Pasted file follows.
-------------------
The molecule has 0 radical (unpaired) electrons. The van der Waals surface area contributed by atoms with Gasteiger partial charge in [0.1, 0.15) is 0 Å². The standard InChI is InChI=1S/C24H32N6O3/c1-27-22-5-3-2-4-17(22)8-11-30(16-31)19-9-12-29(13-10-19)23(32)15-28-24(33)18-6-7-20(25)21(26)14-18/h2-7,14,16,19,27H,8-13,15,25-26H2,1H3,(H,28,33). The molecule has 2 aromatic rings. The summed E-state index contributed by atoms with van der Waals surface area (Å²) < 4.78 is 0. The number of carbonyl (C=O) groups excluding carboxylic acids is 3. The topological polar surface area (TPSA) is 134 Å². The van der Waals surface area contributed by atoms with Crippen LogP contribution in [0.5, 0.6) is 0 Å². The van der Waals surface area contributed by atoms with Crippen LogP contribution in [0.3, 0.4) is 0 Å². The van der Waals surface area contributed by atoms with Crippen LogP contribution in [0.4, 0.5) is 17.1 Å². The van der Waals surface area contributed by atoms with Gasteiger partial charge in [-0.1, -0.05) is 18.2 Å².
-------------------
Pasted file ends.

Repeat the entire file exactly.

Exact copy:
The molecule has 0 radical (unpaired) electrons. The van der Waals surface area contributed by atoms with Gasteiger partial charge in [0.1, 0.15) is 0 Å². The standard InChI is InChI=1S/C24H32N6O3/c1-27-22-5-3-2-4-17(22)8-11-30(16-31)19-9-12-29(13-10-19)23(32)15-28-24(33)18-6-7-20(25)21(26)14-18/h2-7,14,16,19,27H,8-13,15,25-26H2,1H3,(H,28,33). The molecule has 2 aromatic rings. The summed E-state index contributed by atoms with van der Waals surface area (Å²) < 4.78 is 0. The number of carbonyl (C=O) groups excluding carboxylic acids is 3. The topological polar surface area (TPSA) is 134 Å². The van der Waals surface area contributed by atoms with Crippen LogP contribution in [0.5, 0.6) is 0 Å². The van der Waals surface area contributed by atoms with Crippen LogP contribution in [0.3, 0.4) is 0 Å². The van der Waals surface area contributed by atoms with Crippen LogP contribution in [0.4, 0.5) is 17.1 Å². The van der Waals surface area contributed by atoms with Gasteiger partial charge in [-0.1, -0.05) is 18.2 Å².